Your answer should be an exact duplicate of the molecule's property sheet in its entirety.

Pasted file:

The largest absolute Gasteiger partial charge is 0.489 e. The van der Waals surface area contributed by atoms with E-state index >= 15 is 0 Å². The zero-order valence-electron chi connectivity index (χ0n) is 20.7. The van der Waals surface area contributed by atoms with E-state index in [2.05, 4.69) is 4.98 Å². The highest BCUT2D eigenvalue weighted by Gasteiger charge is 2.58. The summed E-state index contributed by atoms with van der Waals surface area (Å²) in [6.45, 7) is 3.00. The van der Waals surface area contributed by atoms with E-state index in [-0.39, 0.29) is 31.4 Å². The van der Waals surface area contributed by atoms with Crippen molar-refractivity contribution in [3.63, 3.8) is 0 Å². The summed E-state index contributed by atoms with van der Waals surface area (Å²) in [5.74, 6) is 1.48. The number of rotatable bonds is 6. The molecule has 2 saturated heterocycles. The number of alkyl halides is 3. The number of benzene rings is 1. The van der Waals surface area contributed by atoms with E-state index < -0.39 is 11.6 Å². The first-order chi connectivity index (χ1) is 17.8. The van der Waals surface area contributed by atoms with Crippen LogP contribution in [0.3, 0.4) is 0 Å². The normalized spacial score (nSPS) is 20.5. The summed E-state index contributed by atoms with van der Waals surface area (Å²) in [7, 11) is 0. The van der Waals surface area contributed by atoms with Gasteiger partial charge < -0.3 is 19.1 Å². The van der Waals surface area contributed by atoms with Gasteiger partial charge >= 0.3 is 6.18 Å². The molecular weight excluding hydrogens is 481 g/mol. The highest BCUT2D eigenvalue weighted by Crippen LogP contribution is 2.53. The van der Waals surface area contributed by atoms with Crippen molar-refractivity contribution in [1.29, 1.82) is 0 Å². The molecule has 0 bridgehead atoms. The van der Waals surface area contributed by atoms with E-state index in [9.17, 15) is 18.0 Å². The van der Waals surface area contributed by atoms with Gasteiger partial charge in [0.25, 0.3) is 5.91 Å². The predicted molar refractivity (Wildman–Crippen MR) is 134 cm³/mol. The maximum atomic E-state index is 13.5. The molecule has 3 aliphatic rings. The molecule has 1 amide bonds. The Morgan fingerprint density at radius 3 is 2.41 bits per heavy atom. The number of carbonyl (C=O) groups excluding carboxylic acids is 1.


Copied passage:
The largest absolute Gasteiger partial charge is 0.489 e. The van der Waals surface area contributed by atoms with E-state index >= 15 is 0 Å². The zero-order valence-electron chi connectivity index (χ0n) is 20.7. The van der Waals surface area contributed by atoms with E-state index in [2.05, 4.69) is 4.98 Å². The highest BCUT2D eigenvalue weighted by Gasteiger charge is 2.58. The summed E-state index contributed by atoms with van der Waals surface area (Å²) in [6.45, 7) is 3.00. The van der Waals surface area contributed by atoms with E-state index in [-0.39, 0.29) is 31.4 Å². The van der Waals surface area contributed by atoms with Crippen molar-refractivity contribution in [3.63, 3.8) is 0 Å². The summed E-state index contributed by atoms with van der Waals surface area (Å²) in [5.74, 6) is 1.48. The number of rotatable bonds is 6. The molecule has 2 saturated heterocycles. The number of alkyl halides is 3. The number of benzene rings is 1. The van der Waals surface area contributed by atoms with E-state index < -0.39 is 11.6 Å². The first-order chi connectivity index (χ1) is 17.8. The van der Waals surface area contributed by atoms with Crippen LogP contribution in [0.3, 0.4) is 0 Å². The normalized spacial score (nSPS) is 20.5. The summed E-state index contributed by atoms with van der Waals surface area (Å²) in [7, 11) is 0. The van der Waals surface area contributed by atoms with Gasteiger partial charge < -0.3 is 19.1 Å². The van der Waals surface area contributed by atoms with Gasteiger partial charge >= 0.3 is 6.18 Å². The molecular weight excluding hydrogens is 481 g/mol. The highest BCUT2D eigenvalue weighted by Crippen LogP contribution is 2.53. The van der Waals surface area contributed by atoms with Crippen molar-refractivity contribution in [1.29, 1.82) is 0 Å². The molecule has 0 bridgehead atoms. The van der Waals surface area contributed by atoms with E-state index in [9.17, 15) is 18.0 Å². The van der Waals surface area contributed by atoms with Gasteiger partial charge in [0.25, 0.3) is 5.91 Å². The predicted molar refractivity (Wildman–Crippen MR) is 134 cm³/mol. The maximum atomic E-state index is 13.5. The molecule has 3 aliphatic rings. The molecule has 1 amide bonds. The Morgan fingerprint density at radius 3 is 2.41 bits per heavy atom. The number of carbonyl (C=O) groups excluding carboxylic acids is 1.